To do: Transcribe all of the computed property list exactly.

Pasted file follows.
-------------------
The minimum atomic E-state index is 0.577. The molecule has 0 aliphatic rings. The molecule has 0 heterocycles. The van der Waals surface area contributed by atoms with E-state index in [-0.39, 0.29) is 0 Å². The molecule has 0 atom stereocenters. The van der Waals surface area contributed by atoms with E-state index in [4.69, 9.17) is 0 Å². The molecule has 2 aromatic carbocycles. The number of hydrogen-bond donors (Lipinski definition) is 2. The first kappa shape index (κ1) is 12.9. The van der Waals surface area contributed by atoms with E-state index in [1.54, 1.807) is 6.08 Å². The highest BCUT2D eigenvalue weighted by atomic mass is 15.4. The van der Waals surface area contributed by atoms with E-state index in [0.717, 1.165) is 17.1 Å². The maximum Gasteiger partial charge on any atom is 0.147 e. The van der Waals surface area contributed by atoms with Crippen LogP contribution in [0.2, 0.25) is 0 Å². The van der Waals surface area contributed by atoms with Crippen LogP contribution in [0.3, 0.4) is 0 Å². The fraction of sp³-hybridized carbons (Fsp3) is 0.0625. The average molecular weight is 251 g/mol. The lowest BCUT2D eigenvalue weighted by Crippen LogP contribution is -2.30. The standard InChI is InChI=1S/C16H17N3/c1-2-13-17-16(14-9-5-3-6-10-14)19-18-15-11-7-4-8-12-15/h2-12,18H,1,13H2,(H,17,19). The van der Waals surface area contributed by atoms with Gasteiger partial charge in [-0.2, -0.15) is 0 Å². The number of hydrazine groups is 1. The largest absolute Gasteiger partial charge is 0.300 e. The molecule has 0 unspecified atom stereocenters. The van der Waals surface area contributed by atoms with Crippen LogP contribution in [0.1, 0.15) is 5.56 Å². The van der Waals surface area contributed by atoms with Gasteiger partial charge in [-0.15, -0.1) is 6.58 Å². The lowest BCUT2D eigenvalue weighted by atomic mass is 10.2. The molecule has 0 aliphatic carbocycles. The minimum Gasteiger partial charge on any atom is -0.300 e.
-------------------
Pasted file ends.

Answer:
The minimum atomic E-state index is 0.577. The molecule has 0 aliphatic rings. The molecule has 0 heterocycles. The van der Waals surface area contributed by atoms with E-state index in [-0.39, 0.29) is 0 Å². The molecule has 0 atom stereocenters. The van der Waals surface area contributed by atoms with E-state index in [4.69, 9.17) is 0 Å². The molecule has 2 aromatic carbocycles. The number of hydrogen-bond donors (Lipinski definition) is 2. The first kappa shape index (κ1) is 12.9. The van der Waals surface area contributed by atoms with E-state index in [1.54, 1.807) is 6.08 Å². The highest BCUT2D eigenvalue weighted by atomic mass is 15.4. The van der Waals surface area contributed by atoms with E-state index in [0.717, 1.165) is 17.1 Å². The maximum Gasteiger partial charge on any atom is 0.147 e. The van der Waals surface area contributed by atoms with Crippen LogP contribution in [0.2, 0.25) is 0 Å². The van der Waals surface area contributed by atoms with Crippen LogP contribution in [0.3, 0.4) is 0 Å². The fraction of sp³-hybridized carbons (Fsp3) is 0.0625. The average molecular weight is 251 g/mol. The lowest BCUT2D eigenvalue weighted by Crippen LogP contribution is -2.30. The standard InChI is InChI=1S/C16H17N3/c1-2-13-17-16(14-9-5-3-6-10-14)19-18-15-11-7-4-8-12-15/h2-12,18H,1,13H2,(H,17,19). The van der Waals surface area contributed by atoms with Gasteiger partial charge in [-0.2, -0.15) is 0 Å². The number of hydrazine groups is 1. The largest absolute Gasteiger partial charge is 0.300 e. The molecule has 0 unspecified atom stereocenters. The van der Waals surface area contributed by atoms with Crippen LogP contribution in [0.1, 0.15) is 5.56 Å². The van der Waals surface area contributed by atoms with Gasteiger partial charge in [-0.15, -0.1) is 6.58 Å². The lowest BCUT2D eigenvalue weighted by atomic mass is 10.2. The molecule has 0 aliphatic carbocycles. The minimum Gasteiger partial charge on any atom is -0.300 e.